# How do you differentiate f(x) = sin(2x)cos(2x) using the product rule?

Oct 29, 2015

See the explanation section below.

#### Explanation:

Differentiate $f \left(x\right) = \sin \left(2 x\right) \cos \left(2 x\right)$

using the product rule
I use the order: the derivative of a product of functions is the derivative of the first times the second, plus: the first times the derivative of the second.
$\frac{d}{\mathrm{dx}} \left(F S\right) = F ' S + F S '$

Note that we shall need the chain rule for the derivatives of $\sin \left(2 x\right)$ and $\cos \left(2 x\right)$

You may choose to write $F$, $S$, $F '$ and $S '$ before using the formula. I do not have that habit, so

$f ' \left(x\right) = \left[\cos \left(2 x\right) \left(2\right)\right] \cos \left(2 x\right) + \sin \left(2 x\right) \left[- \sin \left(2 x\right) \left(2\right)\right]$

$= 2 {\cos}^{2} \left(2 x\right) - 2 {\sin}^{2} \left(2 x\right)$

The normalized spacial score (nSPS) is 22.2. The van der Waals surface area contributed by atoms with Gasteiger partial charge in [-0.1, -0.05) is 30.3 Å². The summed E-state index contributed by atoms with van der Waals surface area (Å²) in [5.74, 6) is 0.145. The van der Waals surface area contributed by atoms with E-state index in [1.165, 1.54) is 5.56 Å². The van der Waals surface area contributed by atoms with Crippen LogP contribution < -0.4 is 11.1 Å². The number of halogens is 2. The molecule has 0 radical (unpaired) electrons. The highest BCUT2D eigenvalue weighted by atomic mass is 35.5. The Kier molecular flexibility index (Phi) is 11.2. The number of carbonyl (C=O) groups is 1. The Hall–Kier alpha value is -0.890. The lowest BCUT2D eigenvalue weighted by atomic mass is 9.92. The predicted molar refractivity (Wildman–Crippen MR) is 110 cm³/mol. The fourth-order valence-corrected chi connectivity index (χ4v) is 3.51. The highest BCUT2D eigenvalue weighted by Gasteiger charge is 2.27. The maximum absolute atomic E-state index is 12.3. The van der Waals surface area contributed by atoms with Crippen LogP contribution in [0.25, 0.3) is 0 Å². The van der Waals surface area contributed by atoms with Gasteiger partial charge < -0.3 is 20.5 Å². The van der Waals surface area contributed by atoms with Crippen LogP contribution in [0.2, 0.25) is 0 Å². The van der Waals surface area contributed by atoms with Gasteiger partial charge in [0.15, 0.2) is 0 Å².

Your teacher/textbook may well prefer to rewrite this answer using $\cos \left(2 \theta\right) = {\cos}^{2} \theta - {\sin}^{2} \theta$, to get

$= 2 \left[{\cos}^{2} \left(2 x\right) - {\sin}^{2} \left(2 x\right)\right]$

$= 2 \cos \left(4 x\right)$

Although if you're going to do that, I suggest

Rewriting the function

Use $\sin \left(2 \theta\right) = 2 \sin \theta \cos \theta$ to rewrite $f \left(x\right)$ as

$f \left(x\right) = \sin \left(2 x\right) \cos \left(2 x\right) = \frac{1}{2} \sin \left(4 x\right)$.

Now we do not need the product rule, only the chain rule (which we needed in the other method also).